Attorney General Merrick Garland announced a new agreement between the FBI and Bureau of Indian Affair during the 2022 White House Tribal Nations Summit in Washington, DC on Thursday. Photo by Sarah Silbiger/UPI | License Photo
Dec. 1 (UPI) -- The Justice Department announced a new agreement Thursday aiming to improve law enforcement efforts, particularly criminal investigations, in Indian Country.
Under the agreement, the FBI and Bureau of Indian Affairs will update guidelines for providing public safety services on tribal lands, coordinate investigations, share resources to solve open cases and create resolutions to ongoing issues, Attorney General Merrick Garland announced at the 2022 White House Tribal Nations Summit.
"The Department of Justice is committed to working with the Department of the Interior to investigate Indian Country crimes, including reports of missing or murdered Indigenous people, quickly, effectively and respectfully. We are grateful to the Tribes that provided input into this new policy," said Associate Attorney General Vanita Gupta.
The agreement comes as the U.S. government grapples with an epidemic of missing and murdered indigenous people.
A disproportionate number of victims of violent crime on indigenous land are women. The BIA reports 84% of American Indian and Alaskan Native women have experienced violence in their lifetime. This equates to about 1.5 million women. About 56% experienced sexual violence.
In 2016 there were 5,712 reports of missing American Indian and Alaska Native women and girls, according to the National Crime Information Center. Only 116 of those cases were registered under missing persons databases from the Justice Department.
"Interagency coordination is absolutely critical given the complexities of jurisdiction in tribal communities. This agreement supports an all-of-government approach to addressing federal responsibilities and tribal needs in Indian Country," said Assistant Secretary Bryan Newland for Indian Affairs.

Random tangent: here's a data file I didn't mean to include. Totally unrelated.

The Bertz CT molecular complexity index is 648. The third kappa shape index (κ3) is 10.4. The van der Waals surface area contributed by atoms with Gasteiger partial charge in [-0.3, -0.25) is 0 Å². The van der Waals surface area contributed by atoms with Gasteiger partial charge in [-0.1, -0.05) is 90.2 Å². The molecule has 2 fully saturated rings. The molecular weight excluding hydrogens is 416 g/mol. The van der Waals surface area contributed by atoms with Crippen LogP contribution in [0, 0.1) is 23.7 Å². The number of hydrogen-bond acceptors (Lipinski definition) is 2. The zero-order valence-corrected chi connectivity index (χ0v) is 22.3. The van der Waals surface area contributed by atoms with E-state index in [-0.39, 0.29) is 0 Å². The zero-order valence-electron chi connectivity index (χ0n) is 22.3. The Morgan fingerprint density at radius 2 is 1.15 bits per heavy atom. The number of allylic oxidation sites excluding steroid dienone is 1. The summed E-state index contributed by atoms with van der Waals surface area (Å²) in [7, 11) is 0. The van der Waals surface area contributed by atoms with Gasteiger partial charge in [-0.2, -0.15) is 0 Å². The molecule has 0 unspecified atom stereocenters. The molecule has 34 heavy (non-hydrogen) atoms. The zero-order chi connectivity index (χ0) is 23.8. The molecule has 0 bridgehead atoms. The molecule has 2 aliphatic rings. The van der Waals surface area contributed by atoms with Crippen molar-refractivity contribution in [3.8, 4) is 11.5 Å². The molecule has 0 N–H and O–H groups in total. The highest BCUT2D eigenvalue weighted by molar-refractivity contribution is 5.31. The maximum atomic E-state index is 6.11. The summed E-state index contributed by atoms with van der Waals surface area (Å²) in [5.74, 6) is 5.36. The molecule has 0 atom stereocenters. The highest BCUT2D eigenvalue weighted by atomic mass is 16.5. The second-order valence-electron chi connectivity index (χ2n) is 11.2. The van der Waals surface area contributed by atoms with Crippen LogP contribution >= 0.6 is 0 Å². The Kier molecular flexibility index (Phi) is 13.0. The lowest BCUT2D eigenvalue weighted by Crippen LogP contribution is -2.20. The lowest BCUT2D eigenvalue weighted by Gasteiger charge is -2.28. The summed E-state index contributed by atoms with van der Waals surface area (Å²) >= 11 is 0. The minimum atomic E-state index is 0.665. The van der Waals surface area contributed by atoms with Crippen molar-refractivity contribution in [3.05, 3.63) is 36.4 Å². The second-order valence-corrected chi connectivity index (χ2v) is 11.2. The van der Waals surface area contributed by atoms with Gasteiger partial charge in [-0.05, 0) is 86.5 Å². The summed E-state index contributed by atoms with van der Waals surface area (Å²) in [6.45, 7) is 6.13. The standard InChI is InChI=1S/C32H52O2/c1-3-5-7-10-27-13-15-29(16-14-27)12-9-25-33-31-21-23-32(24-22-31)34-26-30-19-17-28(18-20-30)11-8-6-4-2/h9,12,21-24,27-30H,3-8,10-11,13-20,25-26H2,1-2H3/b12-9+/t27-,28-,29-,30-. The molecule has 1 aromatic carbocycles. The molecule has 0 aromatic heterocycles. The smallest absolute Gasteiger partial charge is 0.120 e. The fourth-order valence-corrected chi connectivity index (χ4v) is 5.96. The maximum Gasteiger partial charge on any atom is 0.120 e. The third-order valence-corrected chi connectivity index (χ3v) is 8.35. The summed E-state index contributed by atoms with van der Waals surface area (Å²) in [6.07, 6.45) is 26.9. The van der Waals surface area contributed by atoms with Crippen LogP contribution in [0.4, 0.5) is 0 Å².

"All federal agencies share a treaty and trust responsibility to protect tribal sovereignty and revitalize tribal communities. This partnership will further support our efforts to keep Native people safe in their homes and communities."
The new agreement will work to fix the lack of communication between agencies, requiring missing indigenous people to be entered into the National Crime Information Center, National Incident-Based Reporting and other federal criminal databases. DNA information will also be entered when appropriate.
The FBI will assume the lead role in investigations in shootings involving law enforcement officers and in-custody deaths.
About 75% of FBI investigations in Indian Country are death investigations, physical and sexual abuse of a child, violent assault and rape cases. There are currently about 150 FBI agents assigned full-time to Indian Country.
The 2022 White House Tribal Nations Summit brings leaders from 574 tribes together to discuss issues with the federal government.
On Wednesday, the Biden administration announced it will pay $75 million for the relocation of three tribes that are being affected by climate change. The Washington State's Quinault Indian Nation, Alaska's Newtok Village and Alaska's Native Village of Napakiak will each receive $25 million in relocation grants.